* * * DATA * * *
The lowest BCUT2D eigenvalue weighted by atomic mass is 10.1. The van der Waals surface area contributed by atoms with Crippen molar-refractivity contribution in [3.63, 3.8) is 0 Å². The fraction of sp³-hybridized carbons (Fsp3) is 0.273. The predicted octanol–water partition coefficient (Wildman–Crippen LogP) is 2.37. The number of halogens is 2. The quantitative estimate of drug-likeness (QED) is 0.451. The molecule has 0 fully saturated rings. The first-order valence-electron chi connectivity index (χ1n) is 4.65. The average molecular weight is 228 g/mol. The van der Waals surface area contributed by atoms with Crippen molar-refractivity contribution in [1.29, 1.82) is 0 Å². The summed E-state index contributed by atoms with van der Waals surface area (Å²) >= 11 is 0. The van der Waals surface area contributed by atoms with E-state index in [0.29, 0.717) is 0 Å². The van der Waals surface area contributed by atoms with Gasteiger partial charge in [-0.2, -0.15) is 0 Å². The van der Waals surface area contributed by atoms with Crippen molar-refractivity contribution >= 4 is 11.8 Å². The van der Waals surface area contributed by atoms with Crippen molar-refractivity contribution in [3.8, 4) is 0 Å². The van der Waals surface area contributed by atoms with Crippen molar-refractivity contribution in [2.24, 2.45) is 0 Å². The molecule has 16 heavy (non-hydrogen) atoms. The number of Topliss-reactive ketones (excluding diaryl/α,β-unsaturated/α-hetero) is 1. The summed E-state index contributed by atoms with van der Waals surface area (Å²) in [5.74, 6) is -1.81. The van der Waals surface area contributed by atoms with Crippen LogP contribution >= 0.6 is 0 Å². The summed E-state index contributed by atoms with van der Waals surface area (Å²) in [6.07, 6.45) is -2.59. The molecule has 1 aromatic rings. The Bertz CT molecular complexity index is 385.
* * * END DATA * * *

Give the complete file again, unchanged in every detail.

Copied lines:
The lowest BCUT2D eigenvalue weighted by atomic mass is 10.1. The van der Waals surface area contributed by atoms with Crippen molar-refractivity contribution in [3.63, 3.8) is 0 Å². The fraction of sp³-hybridized carbons (Fsp3) is 0.273. The predicted octanol–water partition coefficient (Wildman–Crippen LogP) is 2.37. The number of halogens is 2. The quantitative estimate of drug-likeness (QED) is 0.451. The molecule has 0 fully saturated rings. The first-order valence-electron chi connectivity index (χ1n) is 4.65. The average molecular weight is 228 g/mol. The van der Waals surface area contributed by atoms with Crippen molar-refractivity contribution in [1.29, 1.82) is 0 Å². The summed E-state index contributed by atoms with van der Waals surface area (Å²) >= 11 is 0. The van der Waals surface area contributed by atoms with E-state index in [0.29, 0.717) is 0 Å². The van der Waals surface area contributed by atoms with Gasteiger partial charge in [-0.2, -0.15) is 0 Å². The van der Waals surface area contributed by atoms with Crippen molar-refractivity contribution >= 4 is 11.8 Å². The van der Waals surface area contributed by atoms with Crippen molar-refractivity contribution in [3.8, 4) is 0 Å². The van der Waals surface area contributed by atoms with Crippen molar-refractivity contribution in [2.24, 2.45) is 0 Å². The molecule has 16 heavy (non-hydrogen) atoms. The number of Topliss-reactive ketones (excluding diaryl/α,β-unsaturated/α-hetero) is 1. The summed E-state index contributed by atoms with van der Waals surface area (Å²) in [5.74, 6) is -1.81. The van der Waals surface area contributed by atoms with Crippen LogP contribution >= 0.6 is 0 Å². The summed E-state index contributed by atoms with van der Waals surface area (Å²) in [6.07, 6.45) is -2.59. The molecule has 1 aromatic rings. The Bertz CT molecular complexity index is 385.